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Posts Tagged ‘infant abuse’

I have shared with you that I suffered from sexual abuse as a toddler. One of my earliest flashbacks is of my mother/abuser removing my diaper to sexually abuse me. When I share my story with people offline, that seems to be the hardest form of child abuse for people to grasp or believe. They cannot fathom that anyone would hurt an innocent baby or toddler, and yet this happens with much more frequency than anyone wants to believe.

A reader contacted me about a news story of child pornography involving an infant that has not made much of a splash in the headlines here in the United States. You can read the story at the following links:

Remember when I was on my soapbox about the Protect Our Children Act? I first learned about this legislation when Oprah put a spotlight on it. In that show, a police officer shared that child pornography involves children of all ages, even babies. He talked about a man removing a baby’s diaper to perform sexual acts on the baby on camera. The look on the audience’s faces was absolutely horrified.

How could something as serious as infant rape and pornography not make a ripple in the headlines? My guess is that people don’t want to hear about it. They don’t want to believe that babies are at risk of being raped, sodomized, and abused in other ways.

While I don’t want it to happen, either, I don’t have the luxury of burying my head in the sand because it happened to me. The more society buries its head in the sand about this type of child abuse, the more freedom child abusers have to continue engaging in this type of abuse. After all, if babies can’t be sexually abused, then they don’t need protection, right? This gives child abusers a green light to harm all the babies they want because (1) nobody is watching to protect the babies; and (2) nobody will believe the memories when the adult has flashbacks of being sexually abused as a baby.

As a society, we are sacrificing our most innocent and helpless members. Because we don’t want to believe that infant abuse and pornography happens, we bury our heads in the sand and ignore it. What does that say to the babies who are being sacrificed so we can live in our denial?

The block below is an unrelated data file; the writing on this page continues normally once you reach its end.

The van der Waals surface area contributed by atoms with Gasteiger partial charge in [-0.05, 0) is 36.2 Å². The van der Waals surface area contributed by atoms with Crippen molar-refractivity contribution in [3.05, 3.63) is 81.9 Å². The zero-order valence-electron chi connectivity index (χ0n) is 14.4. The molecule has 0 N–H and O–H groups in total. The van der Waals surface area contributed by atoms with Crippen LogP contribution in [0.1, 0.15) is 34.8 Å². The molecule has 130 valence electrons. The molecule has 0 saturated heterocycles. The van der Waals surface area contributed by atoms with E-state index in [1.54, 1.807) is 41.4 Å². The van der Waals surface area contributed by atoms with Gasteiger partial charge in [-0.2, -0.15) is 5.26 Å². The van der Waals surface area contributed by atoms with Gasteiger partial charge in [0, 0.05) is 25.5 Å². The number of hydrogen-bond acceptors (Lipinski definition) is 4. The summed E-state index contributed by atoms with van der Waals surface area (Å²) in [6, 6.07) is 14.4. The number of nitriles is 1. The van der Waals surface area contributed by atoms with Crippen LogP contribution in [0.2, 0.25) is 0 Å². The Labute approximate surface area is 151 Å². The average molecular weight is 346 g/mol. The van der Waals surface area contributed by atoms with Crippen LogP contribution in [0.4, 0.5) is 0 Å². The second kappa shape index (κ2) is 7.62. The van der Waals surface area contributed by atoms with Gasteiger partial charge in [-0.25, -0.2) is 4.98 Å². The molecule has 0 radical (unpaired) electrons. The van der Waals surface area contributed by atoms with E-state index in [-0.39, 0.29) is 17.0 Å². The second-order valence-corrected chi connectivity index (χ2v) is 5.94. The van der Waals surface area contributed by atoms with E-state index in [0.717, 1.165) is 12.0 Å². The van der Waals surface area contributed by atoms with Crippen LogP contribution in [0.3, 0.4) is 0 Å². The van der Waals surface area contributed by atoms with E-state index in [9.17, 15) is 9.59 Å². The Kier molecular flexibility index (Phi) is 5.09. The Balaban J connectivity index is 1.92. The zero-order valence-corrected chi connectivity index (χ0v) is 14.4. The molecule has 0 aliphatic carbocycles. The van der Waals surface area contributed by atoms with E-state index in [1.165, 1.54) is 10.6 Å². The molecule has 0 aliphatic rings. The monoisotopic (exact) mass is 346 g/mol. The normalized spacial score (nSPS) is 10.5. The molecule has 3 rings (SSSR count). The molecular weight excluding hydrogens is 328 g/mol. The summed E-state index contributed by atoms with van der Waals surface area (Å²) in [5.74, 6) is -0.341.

Photo credit: Lynda Bernhardt

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One topic I don’t see discussed a lot is preverbal abuse. Preverbal abuse is any abuse that a child experiences before he or she has developed language. Because the child has not developed language, he has to store the memories in ways that do not attach language. This can present quite a challenge to the adult who is experiencing body memories with no “explanation” behind them.

I read about this phenomenon in great detail in the book When You’re Ready by Kathy Evert. While this is a book about mother-daughter sexual abuse, it covers healing from preverbal abuse in powerful ways.

From what I understand from reading multiple books on the subject, our brains are like filing systems. When you experience something today, your brain looks for a similar experience in your memory bank for a place to “file” away the memory. When a baby is the one being harmed, the baby does not have enough experiences yet to file away something as mind-blowing as abuse, so the memory gets stored in a different away.

On top of this, a baby does not have the ability to describe what has happened without language, so what is stored is the reaction to the abuse. So, someone who suffered from preverbal abuse might experience flashbacks by reenacting the abuse as it occurred. If you don’t know the history, it might not make any sense. However, the flashback, experienced physically, makes perfect sense when you understand the cause.

The closest experience I have had was recovering a memory of my mother sexually abusing me while changing a diaper when I was a toddler. As I had the flashback, I had an overwhelming urge to suck my thumb even though I was in my mid-thirties when I experienced the flashback. I guess because I was crossing over to being verbal, I recovered enough in the memory to understand it. However, if I had been nine months old when this happened, this urge would not have made sense.

In the book When You’re Ready, the author talks about needing to be held and comforted in the ways that she wasn’t as a baby. An online friend told me about her strong need to be rocked, even though she was now an adult. This woman had the great idea of buying herself a hammock so she could meet this need in herself.

If you are struggling with flashbacks that are mostly bodily and don’t seem to make much sense, consider the possibility that you are dealing with a preverbal memory. If you are, then you will need to comfort yourself in ways similar to how you would have comforted that traumatized baby.

The myth that babies do not remember trauma is a bunch of hogwash. Too many people have reported similar experiences with releasing preverbal body memories to debunk that myth.

Photo credit: Lynda Bernhardt

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